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    Using the search terms Urban Renewal Development Plan, I got over 30,000 hits with references back the 18th century! wow! So, then I added in the dates 1964-01-01 to 1967-01-01 and got 34 hits... now that's more like it!
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    An interesting article concerning whether to keep the "Colored Notes" section in Lexington's papers written in 1964. 
Randolph Hollingsworth

KY native, Sophonisba Breckinridge, focus for Newberry Seminar on Women and Gender, Chicago, 11-12-2010 - 1 views

  • November 12, 2010 Reform and Immigration in Chicago: Hull-House Alumnae in Action The Professor and the Prostitute: Sophonisba Breckinridge and the Morals Court in Depression-Era Chicago Anya Jabour, University of Montana In 1930, Sophonisba Breckinridge, Professor of Social Service Administration at the University of Chicago, launched a campaign to investigate and reform legal procedures in the Morals Court, a specialized municipal court established to deal with accused prostitutes. Hailed as a model progressive reform at the time of its inception in 1913, by 1930 the Morals Court was plagued by routine violations of due process as well as charges of police corruption and institutionalized racism. Breckinridge1s campaign to secure civil rights for accused prostitutes offers a new perspective on the politics of prostitution and on feminist activism in the interwar period. Hilda Satt Polacheck (1882-1967): Worker, Writer, ‘Hull House Girl'Bridget K. O'Rourke, Elmhurst College Commentator: Rima Lunin Schultz, Independent Scholar
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    If you are planning to be in Chicago on November 12th, register for this terrific seminar on Sophonisba Breckinridge. Anya Jabour, an excellent historian, will be presenting a paper for discussion about a campaign by this innovative professor to reform the way the police and the court treated women of color.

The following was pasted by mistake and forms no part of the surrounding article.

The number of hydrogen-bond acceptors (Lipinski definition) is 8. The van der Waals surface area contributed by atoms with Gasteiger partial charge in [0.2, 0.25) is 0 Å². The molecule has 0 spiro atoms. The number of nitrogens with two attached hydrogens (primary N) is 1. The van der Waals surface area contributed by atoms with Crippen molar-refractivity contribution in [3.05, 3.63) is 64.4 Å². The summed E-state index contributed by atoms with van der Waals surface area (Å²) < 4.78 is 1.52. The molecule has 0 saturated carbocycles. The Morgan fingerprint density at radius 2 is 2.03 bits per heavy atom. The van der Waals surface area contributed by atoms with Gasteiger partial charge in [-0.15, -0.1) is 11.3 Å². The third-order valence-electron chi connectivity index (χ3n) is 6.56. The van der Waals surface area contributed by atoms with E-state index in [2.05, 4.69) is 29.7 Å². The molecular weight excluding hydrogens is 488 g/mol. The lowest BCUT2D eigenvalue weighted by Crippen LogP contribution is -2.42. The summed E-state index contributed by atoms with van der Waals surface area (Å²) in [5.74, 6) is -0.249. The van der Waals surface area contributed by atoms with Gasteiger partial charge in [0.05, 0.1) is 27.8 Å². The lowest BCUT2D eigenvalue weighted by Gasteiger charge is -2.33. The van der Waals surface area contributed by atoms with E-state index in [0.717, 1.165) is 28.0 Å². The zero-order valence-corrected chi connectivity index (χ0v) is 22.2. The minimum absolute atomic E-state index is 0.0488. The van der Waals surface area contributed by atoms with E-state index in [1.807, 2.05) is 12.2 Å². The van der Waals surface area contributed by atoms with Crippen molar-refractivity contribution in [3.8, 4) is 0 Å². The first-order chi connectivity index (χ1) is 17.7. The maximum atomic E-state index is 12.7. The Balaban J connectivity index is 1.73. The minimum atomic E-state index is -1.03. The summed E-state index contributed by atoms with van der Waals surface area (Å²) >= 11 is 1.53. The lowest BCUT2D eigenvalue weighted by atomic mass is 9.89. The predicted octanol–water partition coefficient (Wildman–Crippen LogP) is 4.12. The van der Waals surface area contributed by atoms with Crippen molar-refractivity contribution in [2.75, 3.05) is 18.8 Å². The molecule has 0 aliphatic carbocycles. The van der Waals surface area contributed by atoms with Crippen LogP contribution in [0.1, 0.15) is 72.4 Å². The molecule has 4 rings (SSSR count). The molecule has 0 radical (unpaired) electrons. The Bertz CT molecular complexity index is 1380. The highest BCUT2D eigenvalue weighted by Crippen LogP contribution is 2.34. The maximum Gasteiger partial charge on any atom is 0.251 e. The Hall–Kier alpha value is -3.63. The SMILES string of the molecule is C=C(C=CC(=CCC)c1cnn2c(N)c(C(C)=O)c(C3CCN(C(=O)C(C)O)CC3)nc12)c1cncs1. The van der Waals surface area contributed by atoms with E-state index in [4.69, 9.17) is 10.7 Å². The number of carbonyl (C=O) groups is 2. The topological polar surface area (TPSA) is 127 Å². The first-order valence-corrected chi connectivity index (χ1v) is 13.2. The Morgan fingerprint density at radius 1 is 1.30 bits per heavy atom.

Randolph Hollingsworth

UC TV video of Angela Davis on US prisons and the 21st century abolitionist movement - 0 views

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    Former UC Santa Cruz prof and presidential candidate, Angela Y Davis in a video in 2008 discussing the trend toward jailing members of poor communities with mostly people of color. Her research today focuses on race, gender and imprisonment. This is an important topic for Kentucky as we listen to the Children's Law Center who is looking at why we have such high incarceration rates for our schoolchildren of color.
aplatonic 3

Women's Clubs - 0 views

  • Women'S Clubs are voluntary organizations that were originally formed by women who had been denied access to the major institutions of America's democratic civil society.
  • Working women formed working girls' clubs and small-town women formed civic improvement associations. In bigger cities, women organized citywide and neighborhood women's clubs and women's educational and industrial unions. Ethnic, church-based, African American, and settlement house women's clubs were founded across the country.
  • Although women continued to belong to literary, social, and charitable clubs, the majority of women's clubs organized after the Civil War had specific civic and political agendas. The specific purposes of each club differed according to the type of club and its stated purpose.